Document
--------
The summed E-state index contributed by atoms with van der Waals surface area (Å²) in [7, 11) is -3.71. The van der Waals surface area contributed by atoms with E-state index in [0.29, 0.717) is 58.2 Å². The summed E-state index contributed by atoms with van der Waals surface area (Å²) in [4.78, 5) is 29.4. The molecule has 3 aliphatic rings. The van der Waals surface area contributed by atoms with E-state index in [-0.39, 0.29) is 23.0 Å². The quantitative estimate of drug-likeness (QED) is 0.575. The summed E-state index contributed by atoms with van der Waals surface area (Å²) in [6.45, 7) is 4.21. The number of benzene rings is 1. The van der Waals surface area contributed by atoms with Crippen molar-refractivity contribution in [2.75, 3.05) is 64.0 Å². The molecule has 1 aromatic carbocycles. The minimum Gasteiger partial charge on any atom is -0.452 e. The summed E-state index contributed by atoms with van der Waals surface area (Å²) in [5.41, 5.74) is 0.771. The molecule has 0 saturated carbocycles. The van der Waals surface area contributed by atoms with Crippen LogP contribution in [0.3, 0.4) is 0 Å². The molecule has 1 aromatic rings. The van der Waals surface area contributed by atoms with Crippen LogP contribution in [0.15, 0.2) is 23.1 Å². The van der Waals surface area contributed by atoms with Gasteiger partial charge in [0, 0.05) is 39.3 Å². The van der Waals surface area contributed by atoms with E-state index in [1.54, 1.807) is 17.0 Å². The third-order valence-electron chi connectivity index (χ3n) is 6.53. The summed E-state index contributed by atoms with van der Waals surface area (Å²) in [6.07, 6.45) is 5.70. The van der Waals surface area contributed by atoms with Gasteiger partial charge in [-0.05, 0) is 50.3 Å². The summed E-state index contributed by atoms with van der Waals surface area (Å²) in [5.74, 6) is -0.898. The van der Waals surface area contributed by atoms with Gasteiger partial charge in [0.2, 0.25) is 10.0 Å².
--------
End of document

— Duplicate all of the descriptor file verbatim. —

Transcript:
The summed E-state index contributed by atoms with van der Waals surface area (Å²) in [7, 11) is -3.71. The van der Waals surface area contributed by atoms with E-state index in [0.29, 0.717) is 58.2 Å². The summed E-state index contributed by atoms with van der Waals surface area (Å²) in [4.78, 5) is 29.4. The molecule has 3 aliphatic rings. The van der Waals surface area contributed by atoms with E-state index in [-0.39, 0.29) is 23.0 Å². The quantitative estimate of drug-likeness (QED) is 0.575. The summed E-state index contributed by atoms with van der Waals surface area (Å²) in [6.45, 7) is 4.21. The number of benzene rings is 1. The van der Waals surface area contributed by atoms with Crippen molar-refractivity contribution in [2.75, 3.05) is 64.0 Å². The molecule has 1 aromatic carbocycles. The minimum Gasteiger partial charge on any atom is -0.452 e. The summed E-state index contributed by atoms with van der Waals surface area (Å²) in [5.41, 5.74) is 0.771. The molecule has 0 saturated carbocycles. The van der Waals surface area contributed by atoms with Crippen LogP contribution in [0.3, 0.4) is 0 Å². The molecule has 1 aromatic rings. The van der Waals surface area contributed by atoms with Crippen LogP contribution in [0.15, 0.2) is 23.1 Å². The van der Waals surface area contributed by atoms with Gasteiger partial charge in [0, 0.05) is 39.3 Å². The van der Waals surface area contributed by atoms with E-state index in [1.54, 1.807) is 17.0 Å². The third-order valence-electron chi connectivity index (χ3n) is 6.53. The summed E-state index contributed by atoms with van der Waals surface area (Å²) in [6.07, 6.45) is 5.70. The van der Waals surface area contributed by atoms with Gasteiger partial charge in [-0.05, 0) is 50.3 Å². The summed E-state index contributed by atoms with van der Waals surface area (Å²) in [5.74, 6) is -0.898. The van der Waals surface area contributed by atoms with Gasteiger partial charge in [0.2, 0.25) is 10.0 Å².